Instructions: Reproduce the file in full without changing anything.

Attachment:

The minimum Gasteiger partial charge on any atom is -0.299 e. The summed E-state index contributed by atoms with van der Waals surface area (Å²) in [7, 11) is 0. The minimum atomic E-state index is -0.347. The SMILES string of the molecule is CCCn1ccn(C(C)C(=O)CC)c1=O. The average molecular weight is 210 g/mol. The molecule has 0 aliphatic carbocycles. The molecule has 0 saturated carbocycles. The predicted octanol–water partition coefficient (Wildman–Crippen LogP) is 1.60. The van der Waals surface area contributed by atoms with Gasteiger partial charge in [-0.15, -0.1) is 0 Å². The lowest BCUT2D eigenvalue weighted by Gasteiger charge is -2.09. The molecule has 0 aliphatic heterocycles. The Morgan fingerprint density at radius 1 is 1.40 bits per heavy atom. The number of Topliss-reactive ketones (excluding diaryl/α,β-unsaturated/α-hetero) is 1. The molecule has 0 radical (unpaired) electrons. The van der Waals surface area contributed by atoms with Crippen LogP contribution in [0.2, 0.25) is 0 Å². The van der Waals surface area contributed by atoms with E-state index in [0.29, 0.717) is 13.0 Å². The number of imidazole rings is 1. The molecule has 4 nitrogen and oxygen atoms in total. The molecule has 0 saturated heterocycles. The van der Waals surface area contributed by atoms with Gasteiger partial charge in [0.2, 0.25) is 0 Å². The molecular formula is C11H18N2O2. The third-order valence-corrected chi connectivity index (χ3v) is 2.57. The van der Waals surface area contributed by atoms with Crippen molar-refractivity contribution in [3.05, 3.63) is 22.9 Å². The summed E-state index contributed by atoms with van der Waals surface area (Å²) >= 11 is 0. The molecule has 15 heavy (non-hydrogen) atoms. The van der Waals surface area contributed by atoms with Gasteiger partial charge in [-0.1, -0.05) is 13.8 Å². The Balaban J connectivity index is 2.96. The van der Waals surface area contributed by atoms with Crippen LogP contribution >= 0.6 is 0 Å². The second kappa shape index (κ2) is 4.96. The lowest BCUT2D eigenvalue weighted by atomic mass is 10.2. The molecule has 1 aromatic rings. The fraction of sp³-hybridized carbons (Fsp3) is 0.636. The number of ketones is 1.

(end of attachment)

The minimum Gasteiger partial charge on any atom is -0.299 e. The summed E-state index contributed by atoms with van der Waals surface area (Å²) in [7, 11) is 0. The minimum atomic E-state index is -0.347. The SMILES string of the molecule is CCCn1ccn(C(C)C(=O)CC)c1=O. The average molecular weight is 210 g/mol. The molecule has 0 aliphatic carbocycles. The molecule has 0 saturated carbocycles. The predicted octanol–water partition coefficient (Wildman–Crippen LogP) is 1.60. The van der Waals surface area contributed by atoms with Gasteiger partial charge in [-0.15, -0.1) is 0 Å². The lowest BCUT2D eigenvalue weighted by Gasteiger charge is -2.09. The molecule has 0 aliphatic heterocycles. The Morgan fingerprint density at radius 1 is 1.40 bits per heavy atom. The number of Topliss-reactive ketones (excluding diaryl/α,β-unsaturated/α-hetero) is 1. The molecule has 0 radical (unpaired) electrons. The van der Waals surface area contributed by atoms with Crippen LogP contribution in [0.2, 0.25) is 0 Å². The van der Waals surface area contributed by atoms with E-state index in [0.29, 0.717) is 13.0 Å². The number of imidazole rings is 1. The molecule has 4 nitrogen and oxygen atoms in total. The molecule has 0 saturated heterocycles. The van der Waals surface area contributed by atoms with Gasteiger partial charge in [0.2, 0.25) is 0 Å². The molecular formula is C11H18N2O2. The third-order valence-corrected chi connectivity index (χ3v) is 2.57. The van der Waals surface area contributed by atoms with Crippen molar-refractivity contribution in [3.05, 3.63) is 22.9 Å². The summed E-state index contributed by atoms with van der Waals surface area (Å²) >= 11 is 0. The molecule has 15 heavy (non-hydrogen) atoms. The van der Waals surface area contributed by atoms with Gasteiger partial charge in [-0.1, -0.05) is 13.8 Å². The Balaban J connectivity index is 2.96. The van der Waals surface area contributed by atoms with Crippen LogP contribution >= 0.6 is 0 Å². The second kappa shape index (κ2) is 4.96. The lowest BCUT2D eigenvalue weighted by atomic mass is 10.2. The molecule has 1 aromatic rings. The fraction of sp³-hybridized carbons (Fsp3) is 0.636. The number of ketones is 1.